Almost 20,000 Google employees and contractors participated in "global walkout for real change" in 50 cities worldwide on November 1. But, Singapore employees were the first participants of the demonstration.
While Google staff from Berlin, New York, Tokyo, Zurich and London joined the same event, entitled "Walkout for Real Change, November 1, 11:10 am," Singapore office staffs became the first participants, because the country is ahead by several hours and it was still October 31 in other parts of the world.
The official twitter page of the event, 'Google Walkout For Real Change' tweeted on November 2 that started the event took place to protest against sexual harassment misconduct, lack of transparency, and a workplace that doesn't work for everyone.
BBC's reporter, Dave Lee posted a photo on Twitter that showed employees from the tech giant's office in Singapore at Pasir Panjang's Mapletree Business City and the tweet read, "The first of many coordinated #GoogleWalkout protests has begun – this is at the firm's office in Singapore."
As per the organizers, the idea behind the movement came after The New York Times published an article on October 25 that stated how the company covered up allegations of sexual misconduct against American computer programmer Andy Rubin, who created Android's operating systems.
Even though after the investigation in 2014, the Google asked Rubin to resign, he was not only publicly praised by the company but also given a resignation package that worth $90 million.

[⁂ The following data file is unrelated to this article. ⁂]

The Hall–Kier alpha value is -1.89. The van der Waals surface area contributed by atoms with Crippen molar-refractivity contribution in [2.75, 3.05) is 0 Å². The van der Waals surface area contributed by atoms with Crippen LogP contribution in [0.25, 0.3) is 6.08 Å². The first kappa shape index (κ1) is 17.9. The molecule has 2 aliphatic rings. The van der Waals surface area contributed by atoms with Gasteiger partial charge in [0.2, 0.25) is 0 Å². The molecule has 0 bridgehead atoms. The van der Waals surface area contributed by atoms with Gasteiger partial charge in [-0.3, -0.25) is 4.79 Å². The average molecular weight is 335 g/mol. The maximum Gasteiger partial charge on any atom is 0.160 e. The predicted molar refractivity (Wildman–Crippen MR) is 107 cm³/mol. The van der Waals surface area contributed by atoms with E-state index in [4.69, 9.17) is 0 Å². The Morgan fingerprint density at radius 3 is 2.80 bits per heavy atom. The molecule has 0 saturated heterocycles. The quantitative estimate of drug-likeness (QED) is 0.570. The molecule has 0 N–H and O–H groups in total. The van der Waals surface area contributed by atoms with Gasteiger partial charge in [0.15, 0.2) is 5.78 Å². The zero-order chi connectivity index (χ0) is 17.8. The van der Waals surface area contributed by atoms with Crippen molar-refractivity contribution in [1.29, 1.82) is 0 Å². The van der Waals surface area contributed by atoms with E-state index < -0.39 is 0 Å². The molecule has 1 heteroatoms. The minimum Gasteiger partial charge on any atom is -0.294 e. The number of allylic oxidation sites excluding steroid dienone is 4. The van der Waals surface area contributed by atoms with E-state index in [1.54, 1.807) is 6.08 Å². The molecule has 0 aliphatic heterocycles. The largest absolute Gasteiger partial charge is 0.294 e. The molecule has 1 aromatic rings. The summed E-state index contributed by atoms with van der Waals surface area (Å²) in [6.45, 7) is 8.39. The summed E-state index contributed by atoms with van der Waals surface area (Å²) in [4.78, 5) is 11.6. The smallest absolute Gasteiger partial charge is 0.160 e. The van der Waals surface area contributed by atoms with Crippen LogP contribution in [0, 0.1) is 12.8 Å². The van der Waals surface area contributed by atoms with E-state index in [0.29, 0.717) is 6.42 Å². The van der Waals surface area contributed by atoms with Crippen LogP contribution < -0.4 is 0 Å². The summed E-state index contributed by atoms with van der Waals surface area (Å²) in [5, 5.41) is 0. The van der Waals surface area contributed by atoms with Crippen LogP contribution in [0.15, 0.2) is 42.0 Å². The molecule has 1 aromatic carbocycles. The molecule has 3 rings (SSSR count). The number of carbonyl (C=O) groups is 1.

The same article also pointed out that Google behaved the same way towards two other executives and did not shed a light on any accusations of sexual misconduct.
As the numbers of unhappy employees grew to 1500, mostly women, Claire Stapleton, a product marketing manager at Google's YouTube, said, "We don't want to feel that we're unequal or we're not respected anymore. Google's famous for its culture. But in reality, we're not even meeting the basics of respect, justice and fairness for every single person here."
As reported, a Google employee Tanuja Gupta said in New York added, "We have the eyes of many companies looking at us. We've always been a vanguard company, so if we don't lead the way, nobody else will."
The protesters said that while the company has "championed the language of diversity and inclusion, substantive actions to address systemic racism, increase equity, and stop sexual harassment have been few and far between."
The organizers posted a picture on Twitter that included five major demands for change and these are:
- An end to Forced Arbitration in cases of harassment and discrimination
- A commitment to end pay and opportunity equity.
- A publicly disclosed sexual harassment transparency report.
- A clear, uniform, globally inclusive process for reporting sexual misconduct policy safely and anonymously.
- Elevate the Chief Diversity Officer to answer directly to the CEO and make recommendations directly to the Board of Director. In addition, appoint an Employee Representative to the Board.
Regarding the walkout movement, the company's CEO Sundar Pichai showed his support and urged to change Google's policy concerning the matter. He said, "Moments like this show that we didn't always get it right and so we are committed to doing better. There are anger and frustration within the company. We all feel it. I feel it too."